The Seven Constants Of Game Design, Part Two

Editor’s note: Tadhg Kelly writes a regular column about all things video game for TechCrunch. He is a games industry consultant, freelance designer and the creator of leading design blog What Games Are. You can follow him on Twitter here.

Last week I discussed how video games are both unbounded and bounded by “creative constants”, by which I mean inescapable factors that simultaneously limit and empower the game designer. I discussed the first three – Fascination, Imperfection and Urgency – and promised more to follow. So let’s continue:

4. Naturalism

The rules of soccer are few. The goal of the game is to trade a ball token for points by placing it in an opponent’s net, with the primary restriction being that you can’t handle the ball. You can kick, head, chest and so on (except for the limited circumstance of the goalkeeper), must keep the ball in-bounds and in-time, and there are a variety of fouls. The result is a marvelous game, the most popular sport in the world.

Many game designers look at soccer or other simple games like Chess or Tetris and think them neat but with room for improvement. To make a video game of Mega-Super-Soccer (for example) they might add many elements like super-kicks and powerups, bringing more elements onto the pitch (mines, laser beams), changing the scoring conditions away from simple trading maybe to something more exotic like having multiple kinds of goal, or two balls. Maybe the changes would make Mega-Super-Soccer a very cool game, but it would run the risk of devolving into a big mess. There could easily be too much happening on screen, too much craziness, and for the player who likes soccer the overall game might just be too weird.

Weird can be exciting and cool, but weird can also be incomprehensible and opaque. That’s not so good. Games that become opaque lose the player. So this constant sounds like it’s advocating for elegance, but it’s not that easy. Complex games can be opaque, but so can simple games. In addition many complex games (such as massive multiplayer games) can work really well even though they are heavy. The real difference is less about how elegant a game is and more about how natural it is.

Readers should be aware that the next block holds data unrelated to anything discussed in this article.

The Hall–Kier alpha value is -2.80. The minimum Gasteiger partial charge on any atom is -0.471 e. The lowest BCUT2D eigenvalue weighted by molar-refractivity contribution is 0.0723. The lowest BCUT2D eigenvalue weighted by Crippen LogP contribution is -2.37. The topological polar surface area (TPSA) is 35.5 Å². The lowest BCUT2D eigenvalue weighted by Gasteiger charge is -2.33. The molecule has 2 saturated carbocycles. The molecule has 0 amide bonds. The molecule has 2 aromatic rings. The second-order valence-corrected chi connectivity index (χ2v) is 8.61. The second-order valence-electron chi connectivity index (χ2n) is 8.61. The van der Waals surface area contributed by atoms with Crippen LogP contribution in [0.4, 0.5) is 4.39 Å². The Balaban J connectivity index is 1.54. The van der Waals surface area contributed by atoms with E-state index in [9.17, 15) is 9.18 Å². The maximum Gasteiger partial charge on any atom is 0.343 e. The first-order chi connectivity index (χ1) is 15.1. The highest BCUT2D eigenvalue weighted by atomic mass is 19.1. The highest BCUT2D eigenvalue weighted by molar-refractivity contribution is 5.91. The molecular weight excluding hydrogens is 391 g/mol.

By “natural” I mean that the actions and and rules of your game need to be physically and naturally relate-able to the player, something that they can intrinsically understand. They have to be able to understand the basics of what they’re supposed to do and what to expect for results, otherwise they simply feel lost.

Designers who understand naturalism tend to work from the starting position of fingers and thumbs because those are the root appendages that most players use to play. Ultimately it is from that starting point that the entire of the game is subsequently defined. So the control designs that lean into easy presses of fingers that players naturally use in circumstances that feel right (example: pull a trigger to shoot) tend to require less abstract learning from them. They just get it and can subsequently store that skill and focus on play rather than interface.

So naturalism implies a need for predictability. If I hit X intending to hit something and suddenly my character starts spouting dialogue instead, that gets pretty confusing. If a game includes different actions resulting from the same input that’s unnatural design. Conversely if a game includes multiple compound inputs for basic actions that’s generally pretty bad too because it then becomes gesturally abstract rather than intuitive. Furthermore if a complex game’s controls don’t seem to follow a natural logic (such as placing all building options within one menu) then it becomes weird.

You can’t break the naturalism constant but that doesn’t mean you can’t play with it. Sometimes it’s good to be weird. To play the web game Frog Fractions, for example, is to be lost in a wondrously weird space where nothing makes anything like what the regular player might consider “sense”. But it runs with its weirdness and is amazing as a result. For many more cultured players (folks who play indie games, for example) the sensation of the weird is a large part of why they like to play games at all, so if that’s your crowd by all means play into them.

Lastly, please don’t confuse naturalism with conservatism. None of the constants are in any way about the content, tone or culture of video games, nor trying to say that your game should conform to certain cultural norms. I mean naturalism solely in terms of biology and cognition and process. If you want to make games that transgress norms, do so (please do, many of us are bored with white-dude video games). Just understand that if you want to bring players along for the ride, it’s important to ensure they can naturally understand what’s going on.